The main menu contains some animation, and all menus are accompanied by some audio. The menus are not 16x9 enhanced.

Commentary - John A. Russo (Writer/Director), Bill Hinzman (Executive Producer/Director of Photography/Actor) Russ Streiner (Producer/Actor) Bob Michelucci (Art Director/Associate Producer)

    Given the lack of input from the real creative talent behind this film, George A. Romero, this commentary is a little flat. The constant statements about how the new footage was integrated so well with the old footage don't help matters much, although much of the remaining commentary is actually quite interesting. The comments about how the film was treated by the original distributor are especially revealing.

Featurette - Original 1968 Theatrical Cut (95:52)

    This is the real reason why one should buy this disc, as the original version of this film is far superior. This digitally remastered version of the film is much the same as the 1998 version, except that there occasionally appears to be some motion blur. Sadly, this version does not escape the crappy new musical score that was applied to the 1998 remake.

Featurette - Behind The Scenes (9:15)

    This is presented Full Frame, with Dolby Digital 2.0 sound, and without 16x9 enhancement. The sound is frequently marred by low-frequency hum.

Music Video - SEK: The Living Dead Beats (3:29)

    This is a lame excuse for a song, with a boring, stock standard techno beat using samples from the film. It is presented in an aspect ratio of 1.78:1, with 16x9 enhancement and a choice between Dolby Digital 2.0 Stereo and Dolby Digital 5.1 sound.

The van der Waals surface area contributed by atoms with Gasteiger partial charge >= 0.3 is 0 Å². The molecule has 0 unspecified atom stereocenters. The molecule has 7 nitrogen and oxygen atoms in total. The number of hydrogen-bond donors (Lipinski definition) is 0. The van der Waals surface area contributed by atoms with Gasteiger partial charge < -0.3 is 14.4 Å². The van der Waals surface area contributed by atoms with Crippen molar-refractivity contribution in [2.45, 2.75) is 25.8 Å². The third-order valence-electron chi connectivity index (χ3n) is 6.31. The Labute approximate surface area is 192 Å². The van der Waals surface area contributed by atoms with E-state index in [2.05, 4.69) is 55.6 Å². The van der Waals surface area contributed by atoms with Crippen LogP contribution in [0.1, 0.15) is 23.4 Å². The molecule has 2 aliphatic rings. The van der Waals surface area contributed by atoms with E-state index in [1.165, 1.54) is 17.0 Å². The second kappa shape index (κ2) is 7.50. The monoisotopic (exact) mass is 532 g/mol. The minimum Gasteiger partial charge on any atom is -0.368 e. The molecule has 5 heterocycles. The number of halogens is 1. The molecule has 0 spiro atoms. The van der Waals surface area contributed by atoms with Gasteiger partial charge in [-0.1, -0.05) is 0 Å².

Photo Gallery (4:10)

    Selecting the option labelled "Movie Picks" plays back this featurette-style photo gallery, which displays a series of unannotated stills from the production of the new footage. It is accompanied by Dolby Digital 2.0 sound, which makes the gallery much easier to sit through.

R4 vs R1

    There are several versions of this disc available in Region 1. The version of choice would appear to be the Elite Entertainment version which is simply a remastered version of the original Night Of The Living Dead, and includes two audio commentaries, including one from George A. Romero himself.


    Night Of The Living Dead is a classic, and it is easy to see why it has spawned countless imitations. The 30th anniversary re-edit, on the other hand, is a travesty, and this disc only saves itself by including the original theatrical cut as a separate featurette.

    The video quality is surprisingly good.

    The audio quality is okay, but the manner in which the new score music was inserted leaves something to be desired.

    The extras are very good, considering that an alternate version of the film is among them.

Ratings (out of 5)

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Plot sr.gif (100 bytes)sr.gif (100 bytes) (30th Anniv Ed)
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© Dean McIntosh (my bio sucks... read it anyway)
August 24, 2000 
Review Equipment
DVD Grundig GDV 100 D, using composite output; Toshiba SD-2109, using S-video output
Display Panasonic TC-29R20 (68 cm), 4:3 mode, using composite input; Samsung CS-823AMF (80 cm), 16:9 mode/4:3 mode, using composite and S-video inputs
Audio Decoder Built In (Amplifier)
Amplification Sony STR-DE835
Speakers Panasonic S-J1500D Front Speakers, Philips PH931SSS Rear Speakers, Philips FB206WC Centre Speaker, JBL Digital 10 Subwoofer